How to Sell Your Home When It’s Not Ready to Be Sold

If you’re ready to sell your house, but your house isn’t ready to be sold, it can be challenging to know what to do for the best. Should you do all of the repairs? Some of them? None at all?

Deciding to spend money to renovate a house you plan to leave is difficult, and the final decision you make will depend on many factors. Are other homes for sale in your area in better condition and more likely to sell? Are the renovations cosmetic or structural? Will you get your money back with a higher sale price? What’s the state of the real estate market where you live? You need to make sure you’re making an informed decision. Ask your realtor, and do some independent research before investing any money.

Here’s how to sell a house that requires repairs, whether you choose to renovate or not.

Selling a home in need of repair

As a general rule, potential buyers who would be open to buying a ‘fixer-upper’ are looking for a home that needs only cosmetic repairs. If your home needs extensive rewiring, new floors, and a new roof, you can reasonably expect that only ‘flippers’ will make an offer.

If your home is just a bit dated, you’ll likely have better luck selling it as it is. However, expect to knock off the cost of the repairs and a little extra for the inconvenience to the new owner. After all, if you only reduce the price by the cost of the repairs, a potential buyer will simply buy a home that doesn’t need any work at all and save themselves the time and effort.

If you plan to sell your home without renovations, you do need to anticipate that it simply won’t be attractive to buyers and will be more difficult to sell. If there are several houses in your area for sale with similar specifications, but that are fully renovated, you can expect buyers to go for them instead. Most people want a home that’s ready to move into right away.

Planning your renovations

If you think you’ll need to do the repairs before selling, you need to thoroughly cost the repairs you need or want to do against how much more your home is likely to sell for once it’s renovated. It may be that the best way to go is to complete only some of the repairs. Some renovations cost money, but add little to a home’s sale value. If you’re looking for a high return on investment, you need to focus on your kitchen and bathrooms. These are the rooms that sell homes.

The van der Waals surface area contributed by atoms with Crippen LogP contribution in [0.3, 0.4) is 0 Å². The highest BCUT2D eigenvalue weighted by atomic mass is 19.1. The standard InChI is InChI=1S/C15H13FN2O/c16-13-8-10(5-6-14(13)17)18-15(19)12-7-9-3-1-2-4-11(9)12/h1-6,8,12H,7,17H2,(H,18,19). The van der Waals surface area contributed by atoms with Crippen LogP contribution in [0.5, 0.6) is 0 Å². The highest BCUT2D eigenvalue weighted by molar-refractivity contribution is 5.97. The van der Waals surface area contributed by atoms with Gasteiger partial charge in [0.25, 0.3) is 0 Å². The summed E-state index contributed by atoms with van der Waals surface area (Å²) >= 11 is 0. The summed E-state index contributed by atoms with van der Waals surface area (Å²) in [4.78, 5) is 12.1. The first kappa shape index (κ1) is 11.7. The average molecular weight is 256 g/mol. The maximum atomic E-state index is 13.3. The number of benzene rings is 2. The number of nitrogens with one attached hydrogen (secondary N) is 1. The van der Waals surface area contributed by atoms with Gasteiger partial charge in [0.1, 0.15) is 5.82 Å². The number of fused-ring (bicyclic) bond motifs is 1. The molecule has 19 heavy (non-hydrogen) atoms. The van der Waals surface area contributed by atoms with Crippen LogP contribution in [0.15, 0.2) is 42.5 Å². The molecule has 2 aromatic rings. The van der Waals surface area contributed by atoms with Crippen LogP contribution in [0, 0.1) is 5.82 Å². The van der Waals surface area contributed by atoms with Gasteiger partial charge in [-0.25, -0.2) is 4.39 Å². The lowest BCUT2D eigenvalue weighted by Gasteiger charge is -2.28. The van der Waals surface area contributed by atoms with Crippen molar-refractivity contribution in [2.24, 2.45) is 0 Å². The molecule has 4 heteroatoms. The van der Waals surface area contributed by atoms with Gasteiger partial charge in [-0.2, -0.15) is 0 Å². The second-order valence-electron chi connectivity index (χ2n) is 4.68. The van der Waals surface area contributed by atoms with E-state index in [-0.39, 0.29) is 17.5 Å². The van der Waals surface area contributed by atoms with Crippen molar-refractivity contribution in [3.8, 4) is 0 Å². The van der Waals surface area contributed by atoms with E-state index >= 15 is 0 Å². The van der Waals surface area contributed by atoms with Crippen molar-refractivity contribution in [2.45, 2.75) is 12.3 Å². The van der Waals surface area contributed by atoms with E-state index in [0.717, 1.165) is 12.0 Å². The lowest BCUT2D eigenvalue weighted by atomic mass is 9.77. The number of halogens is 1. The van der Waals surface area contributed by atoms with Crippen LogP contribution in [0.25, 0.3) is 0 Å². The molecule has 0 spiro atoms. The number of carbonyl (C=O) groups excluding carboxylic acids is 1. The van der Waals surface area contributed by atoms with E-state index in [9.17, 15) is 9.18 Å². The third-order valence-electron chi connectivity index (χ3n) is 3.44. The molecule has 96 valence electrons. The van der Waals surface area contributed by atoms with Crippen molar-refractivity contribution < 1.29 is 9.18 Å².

If you’re unsure, book viewing appointments for similar homes in the markets and make notes about their condition and sale price. This will give you a guideline to work from, and also an idea of your competition.

Once you’ve done your research and know what you want to do, make a list of the repairs you definitely want to complete and cost them up accurately. You can also make a list of ‘ideal’ renovations that aren’t necessary, but that would be great to do if the budget allows. These cosmetic touches might include fresh paint, new drapes, soft furnishings, accessories, and so on. You’ll also want to replace any broken appliances, whether they are being sold with the home or not. A broken oven doesn’t make a good impression, and the buyer may think the house has been neglected. The same goes for damaged or stained furniture.

Selling as a ‘fixer-upper’

If you decide to go ahead and sell your home in its current condition, you need to make sure you market and present the home well to attract buyers – just as you would on a renovated home. You want to make sure a buyer sees the home’s potential, rather than the work they’ll need to do. Sell them the opportunity your home offers.

Take an objective view of your home and come up with a list of its best qualities (ones that will appeal to buyers).Does it have an interesting history? Is there anything about the area that other areas don’t have? These are all things that will help a potential buyer look past the work the house needs. Make sure to use the right language, too. Don’t exaggerate, but be clear about the individual selling points of your home. Is the kitchen particularly cozy? Does it get great natural light? Say so. Mention the small things that help potential buyers to envision themselves living there.

You should also come up with a list of the home’s flaws, and be honest about these with every potential buyer. Anyone buying a ‘fixer-upper’ will have the home inspected before committing to buy, and you don’t want to look like a liar. People are more likely to buy houses from people they feel they can trust.

Selling a home that needs repairs doesn’t mean you can open it up for viewings in any old condition. Make sure every room is sparkling clean, especially the kitchen and bathrooms. Make sure all clutter is tidied away, and any personal items are out of view. Clear any fallen leaves or debris from the yard. Showing a dirty home tells a buyer that you haven’t cared for your home. You don’t want to make that kind of impression.

The final thing you need to do before selling a ‘fixer-upper’ home is to be honest with yourself about the asking price. Don’t allow your personal history with the house to cloud your judgment. Objectively consider the pros and cons for buyers before settling on a price. You can sell a house based on its potential, but you can’t price it based on that. You have to price it based on the condition it’s being sold in. The right price can make even the ugliest property more appealing!